Whether you're ready to know your unborn baby's sex (now!) or are waiting to find out in the delivery room, chances are you have your suspicions—hunches fueled, perhaps, by well-meaning friends and family. Take, for example, first-time mom Arlene Bordinhao of Las Vegas, who was convinced she was having a girl. Folks informed her that because she was carrying high and her belly resembled a watermelon, not a basketball, it had to be a girl. The Chinese lunar calendar also predicted a girl.
Plus, Bordinhao's mother didn't see any dark circles on her neck. "In the Philippines, where I was born, no rings means a girl," she explains. Although her husband wanted to wait to find out the baby's sex, Bordinhao had to know for sure.
"Not being able to prepare for the biggest event of my life made me crazy," she admits, so she found out at 16 weeks during a routine sonogram. Surprise! "There was our little man, in all his glory," Bordinhao recalls. "We were in shock for 24 hours, but now we're thrilled. Finding out helped us prepare mentally and stock the nursery. I can't wait to meet him!"
That's usually the first question expectant mothers and fathers are asked. Parents-to-be can—and nearly always do!—answer it earlier than ever before, thanks to the latest imaging technology. In fact, 9 out of 10 new moms polled in our MomTrak survey knew the sex of their baby prior to labor day.
"By your fifth month, around week 18 or 19 of your pregnancy, a sonogram can show you the sex of your unborn child with about 95 percent accuracy," explains Daniel A. Potter, M.D., a reproductive endocrinologist at the Huntington Reproductive Center Medical Group in California. "From a medical standpoint, we do an ultrasound to check the age, position, and health of the fetus, but most parents want to know the sex too. That's true if it's the first baby or the fourth."
Expectant parents are particularly nosy creatures: If you Google "predict baby's sex," you'll find more than 1 million results, including gender predictor kits you can buy at your local Target. Yet, if we all agree that having a healthy, happy baby is paramount, why do we care so much whether that baby is a boy or a girl?
"It's human nature," Dr. Potter says. It started in the Stone Age, he continues: "A family without sons, whose job was to hunt and keep everyone fed, might not have survived. So offerings were made to the gods, and soothsayers were consulted. People passed on to the next generation the methods they considered most effective for guaranteeing a boy, and this inspired old wives' tales."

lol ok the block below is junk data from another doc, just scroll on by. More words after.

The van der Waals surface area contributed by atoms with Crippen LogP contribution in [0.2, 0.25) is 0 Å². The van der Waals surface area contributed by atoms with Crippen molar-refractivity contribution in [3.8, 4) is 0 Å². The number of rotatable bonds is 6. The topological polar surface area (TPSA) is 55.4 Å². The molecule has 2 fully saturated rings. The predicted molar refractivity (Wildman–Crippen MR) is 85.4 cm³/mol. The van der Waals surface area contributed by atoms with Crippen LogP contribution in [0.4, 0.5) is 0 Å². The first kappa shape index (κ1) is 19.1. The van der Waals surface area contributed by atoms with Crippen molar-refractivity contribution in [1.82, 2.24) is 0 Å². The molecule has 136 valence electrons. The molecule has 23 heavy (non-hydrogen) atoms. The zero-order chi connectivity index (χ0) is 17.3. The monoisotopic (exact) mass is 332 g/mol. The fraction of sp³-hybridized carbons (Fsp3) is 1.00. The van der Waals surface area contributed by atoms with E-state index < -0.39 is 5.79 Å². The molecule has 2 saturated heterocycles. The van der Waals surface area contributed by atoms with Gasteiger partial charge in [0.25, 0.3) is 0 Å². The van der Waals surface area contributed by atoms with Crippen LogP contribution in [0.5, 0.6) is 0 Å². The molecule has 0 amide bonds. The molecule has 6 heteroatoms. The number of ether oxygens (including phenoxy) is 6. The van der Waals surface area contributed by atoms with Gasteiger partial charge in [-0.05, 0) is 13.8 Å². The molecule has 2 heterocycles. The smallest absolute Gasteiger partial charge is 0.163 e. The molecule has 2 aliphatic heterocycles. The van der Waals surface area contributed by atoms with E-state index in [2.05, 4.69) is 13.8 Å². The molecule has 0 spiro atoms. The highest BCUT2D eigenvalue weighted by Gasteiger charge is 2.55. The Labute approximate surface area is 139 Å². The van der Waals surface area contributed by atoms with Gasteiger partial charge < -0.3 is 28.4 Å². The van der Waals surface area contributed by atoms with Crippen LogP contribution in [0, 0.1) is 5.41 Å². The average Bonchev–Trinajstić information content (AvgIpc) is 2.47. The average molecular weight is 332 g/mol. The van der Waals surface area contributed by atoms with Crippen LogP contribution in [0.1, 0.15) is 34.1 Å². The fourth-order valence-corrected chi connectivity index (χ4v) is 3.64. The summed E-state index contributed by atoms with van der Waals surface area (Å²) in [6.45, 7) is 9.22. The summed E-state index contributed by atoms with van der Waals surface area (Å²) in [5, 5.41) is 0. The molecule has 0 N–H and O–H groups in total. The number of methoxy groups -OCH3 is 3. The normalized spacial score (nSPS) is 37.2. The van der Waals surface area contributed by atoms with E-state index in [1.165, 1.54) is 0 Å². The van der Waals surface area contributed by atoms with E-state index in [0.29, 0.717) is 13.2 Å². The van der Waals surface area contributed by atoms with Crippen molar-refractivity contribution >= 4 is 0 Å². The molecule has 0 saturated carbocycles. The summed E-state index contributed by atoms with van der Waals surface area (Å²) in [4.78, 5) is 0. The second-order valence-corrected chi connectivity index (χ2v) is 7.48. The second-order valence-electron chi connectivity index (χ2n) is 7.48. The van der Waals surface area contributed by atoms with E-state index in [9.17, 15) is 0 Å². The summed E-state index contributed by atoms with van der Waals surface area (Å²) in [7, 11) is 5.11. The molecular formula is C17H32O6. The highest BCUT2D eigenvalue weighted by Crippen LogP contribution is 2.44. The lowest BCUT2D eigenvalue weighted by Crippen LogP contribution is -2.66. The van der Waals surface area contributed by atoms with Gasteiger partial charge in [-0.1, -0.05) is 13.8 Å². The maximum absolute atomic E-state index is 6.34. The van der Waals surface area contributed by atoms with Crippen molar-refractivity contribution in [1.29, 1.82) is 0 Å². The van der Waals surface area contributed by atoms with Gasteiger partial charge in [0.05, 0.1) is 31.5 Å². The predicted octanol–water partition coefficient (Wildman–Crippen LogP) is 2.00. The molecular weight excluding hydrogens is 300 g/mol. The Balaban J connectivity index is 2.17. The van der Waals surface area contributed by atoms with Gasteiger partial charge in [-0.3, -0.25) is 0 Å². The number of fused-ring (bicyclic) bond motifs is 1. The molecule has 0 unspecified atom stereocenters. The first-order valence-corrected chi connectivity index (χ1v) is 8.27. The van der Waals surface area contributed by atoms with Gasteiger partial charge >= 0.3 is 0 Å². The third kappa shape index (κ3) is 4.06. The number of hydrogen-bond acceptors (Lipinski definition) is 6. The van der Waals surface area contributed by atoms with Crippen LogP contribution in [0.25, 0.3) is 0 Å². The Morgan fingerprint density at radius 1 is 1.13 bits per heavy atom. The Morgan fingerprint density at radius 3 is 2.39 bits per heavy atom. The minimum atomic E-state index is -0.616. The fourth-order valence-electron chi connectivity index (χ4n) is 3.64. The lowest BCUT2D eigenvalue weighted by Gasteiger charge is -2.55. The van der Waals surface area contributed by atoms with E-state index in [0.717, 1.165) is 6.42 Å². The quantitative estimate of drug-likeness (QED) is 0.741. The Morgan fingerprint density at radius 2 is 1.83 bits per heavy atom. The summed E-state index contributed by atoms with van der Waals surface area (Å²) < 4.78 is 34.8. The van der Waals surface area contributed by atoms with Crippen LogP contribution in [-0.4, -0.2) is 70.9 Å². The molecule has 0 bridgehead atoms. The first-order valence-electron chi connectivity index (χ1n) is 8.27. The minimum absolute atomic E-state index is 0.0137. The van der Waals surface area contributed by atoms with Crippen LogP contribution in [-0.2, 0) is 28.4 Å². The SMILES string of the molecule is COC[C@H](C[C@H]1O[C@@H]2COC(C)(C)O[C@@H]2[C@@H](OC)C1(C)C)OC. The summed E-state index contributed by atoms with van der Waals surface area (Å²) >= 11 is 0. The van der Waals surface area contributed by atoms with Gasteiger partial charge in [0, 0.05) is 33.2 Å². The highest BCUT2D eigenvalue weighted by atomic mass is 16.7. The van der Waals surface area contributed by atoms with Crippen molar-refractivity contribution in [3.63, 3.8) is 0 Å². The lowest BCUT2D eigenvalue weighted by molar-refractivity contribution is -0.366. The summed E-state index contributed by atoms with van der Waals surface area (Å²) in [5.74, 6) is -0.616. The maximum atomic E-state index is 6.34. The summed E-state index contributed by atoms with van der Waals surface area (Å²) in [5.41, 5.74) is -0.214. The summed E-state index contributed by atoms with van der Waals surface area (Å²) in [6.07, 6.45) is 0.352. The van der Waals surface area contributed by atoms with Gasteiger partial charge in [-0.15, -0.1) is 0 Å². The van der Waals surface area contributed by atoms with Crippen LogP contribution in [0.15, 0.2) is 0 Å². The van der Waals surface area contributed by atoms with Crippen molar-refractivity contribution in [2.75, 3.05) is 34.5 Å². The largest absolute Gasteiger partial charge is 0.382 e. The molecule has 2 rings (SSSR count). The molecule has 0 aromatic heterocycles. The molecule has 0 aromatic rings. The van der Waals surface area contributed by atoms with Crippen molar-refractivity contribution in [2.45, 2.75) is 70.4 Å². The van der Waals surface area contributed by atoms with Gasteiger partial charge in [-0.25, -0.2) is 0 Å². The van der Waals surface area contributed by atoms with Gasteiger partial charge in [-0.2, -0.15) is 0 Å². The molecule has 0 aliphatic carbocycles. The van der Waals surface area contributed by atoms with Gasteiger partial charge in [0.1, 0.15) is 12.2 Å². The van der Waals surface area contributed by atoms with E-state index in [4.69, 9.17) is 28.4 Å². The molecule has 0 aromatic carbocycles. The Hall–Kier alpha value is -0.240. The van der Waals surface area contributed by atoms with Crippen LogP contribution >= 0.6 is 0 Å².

Throughout history, gender has remained a priority. "For hundreds of years, sex determined not only your life's options but your parents' options too," says social historian Stephanie Coontz, Ph.D., author of A Strange Stirring, which tells of the struggle for gender equality in the 1960s. "It influenced how your parents treated you, what they expected of you, even if they welcomed you at all."
In many societies, not having a son was a tragedy; for the ruling elite, it was a threat to their power: "Women were killed or killed themselves if they didn't deliver a boy," she says.
Polls today reveal that Americans still have a slight preference for boys. But in this country, a baby's gender is no longer a matter of life-and-death importance. "We increasingly want the same things for our children, boys or girls," Dr. Coontz says. Still, many can't resist the siren call of knowing Baby's sex.
These days, curiosity, practicality, and peace of mind often outweigh surprise. "We felt that learning the baby's gender was a delicious moment, no matter when we found out," says Robin Rosen of Atlanta, a mom of a girl and a boy.
Some first-time parents choose to know the sex of their baby but prolong the suspense the second time around. "As a new mom, so much is completely unknown," says San Francisco mom of two Kat Eden. Finding out the baby's sex and focusing on picking a name, clothes, and decor helped Eden feel grounded during her first pregnancy. "With my second, I knew what to expect," she says. "It was exciting to wonder about the little person growing in my tummy."
Sometimes siblings factor into the decision. "My older son is a need-to-know kind of kid," says Caren Rodriguez of Greensboro, North Carolina, a mom of two boys. "Being able to tell his class about the baby was a source of pride for him."
Those who do choose to wait savor the anticipation. As Rachel Levin of New York City says, "Having the surprise to look forward to helped me get through those last, long weeks of my pregnancy."